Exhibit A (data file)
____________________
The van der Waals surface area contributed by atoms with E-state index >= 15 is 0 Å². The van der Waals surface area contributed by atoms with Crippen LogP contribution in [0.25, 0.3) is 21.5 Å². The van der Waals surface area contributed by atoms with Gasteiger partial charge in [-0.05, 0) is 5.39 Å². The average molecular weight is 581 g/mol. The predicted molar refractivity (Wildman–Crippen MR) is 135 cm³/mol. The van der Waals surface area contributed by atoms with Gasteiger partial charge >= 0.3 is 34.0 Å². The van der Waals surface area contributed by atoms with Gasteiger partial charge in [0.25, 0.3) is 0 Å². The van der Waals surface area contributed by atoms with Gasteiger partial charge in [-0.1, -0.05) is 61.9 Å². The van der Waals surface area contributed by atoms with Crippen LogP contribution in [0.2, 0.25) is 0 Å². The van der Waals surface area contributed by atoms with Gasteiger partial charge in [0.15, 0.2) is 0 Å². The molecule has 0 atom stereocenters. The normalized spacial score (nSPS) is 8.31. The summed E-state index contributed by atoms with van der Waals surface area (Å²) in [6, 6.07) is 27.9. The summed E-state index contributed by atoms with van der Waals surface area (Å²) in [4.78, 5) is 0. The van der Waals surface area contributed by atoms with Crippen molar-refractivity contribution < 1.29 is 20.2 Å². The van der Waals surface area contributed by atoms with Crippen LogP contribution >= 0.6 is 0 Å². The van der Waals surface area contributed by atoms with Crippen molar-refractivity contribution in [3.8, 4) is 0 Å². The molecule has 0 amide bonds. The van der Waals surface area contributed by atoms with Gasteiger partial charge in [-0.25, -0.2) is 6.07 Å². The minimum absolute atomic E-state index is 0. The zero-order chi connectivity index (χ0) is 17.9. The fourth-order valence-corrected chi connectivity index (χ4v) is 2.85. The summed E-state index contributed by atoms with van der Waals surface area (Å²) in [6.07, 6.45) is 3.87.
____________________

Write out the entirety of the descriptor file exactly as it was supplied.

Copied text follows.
The van der Waals surface area contributed by atoms with E-state index >= 15 is 0 Å². The van der Waals surface area contributed by atoms with Crippen LogP contribution in [0.25, 0.3) is 21.5 Å². The van der Waals surface area contributed by atoms with Gasteiger partial charge in [-0.05, 0) is 5.39 Å². The average molecular weight is 581 g/mol. The predicted molar refractivity (Wildman–Crippen MR) is 135 cm³/mol. The van der Waals surface area contributed by atoms with Gasteiger partial charge >= 0.3 is 34.0 Å². The van der Waals surface area contributed by atoms with Gasteiger partial charge in [0.25, 0.3) is 0 Å². The van der Waals surface area contributed by atoms with Gasteiger partial charge in [-0.1, -0.05) is 61.9 Å². The van der Waals surface area contributed by atoms with Crippen LogP contribution in [0.2, 0.25) is 0 Å². The van der Waals surface area contributed by atoms with Gasteiger partial charge in [0.15, 0.2) is 0 Å². The molecule has 0 atom stereocenters. The normalized spacial score (nSPS) is 8.31. The summed E-state index contributed by atoms with van der Waals surface area (Å²) in [6, 6.07) is 27.9. The summed E-state index contributed by atoms with van der Waals surface area (Å²) in [4.78, 5) is 0. The van der Waals surface area contributed by atoms with Crippen molar-refractivity contribution < 1.29 is 20.2 Å². The van der Waals surface area contributed by atoms with Crippen LogP contribution >= 0.6 is 0 Å². The van der Waals surface area contributed by atoms with Crippen molar-refractivity contribution in [3.8, 4) is 0 Å². The molecule has 0 amide bonds. The van der Waals surface area contributed by atoms with Gasteiger partial charge in [-0.25, -0.2) is 6.07 Å². The minimum absolute atomic E-state index is 0. The zero-order chi connectivity index (χ0) is 17.9. The fourth-order valence-corrected chi connectivity index (χ4v) is 2.85. The summed E-state index contributed by atoms with van der Waals surface area (Å²) in [6.07, 6.45) is 3.87.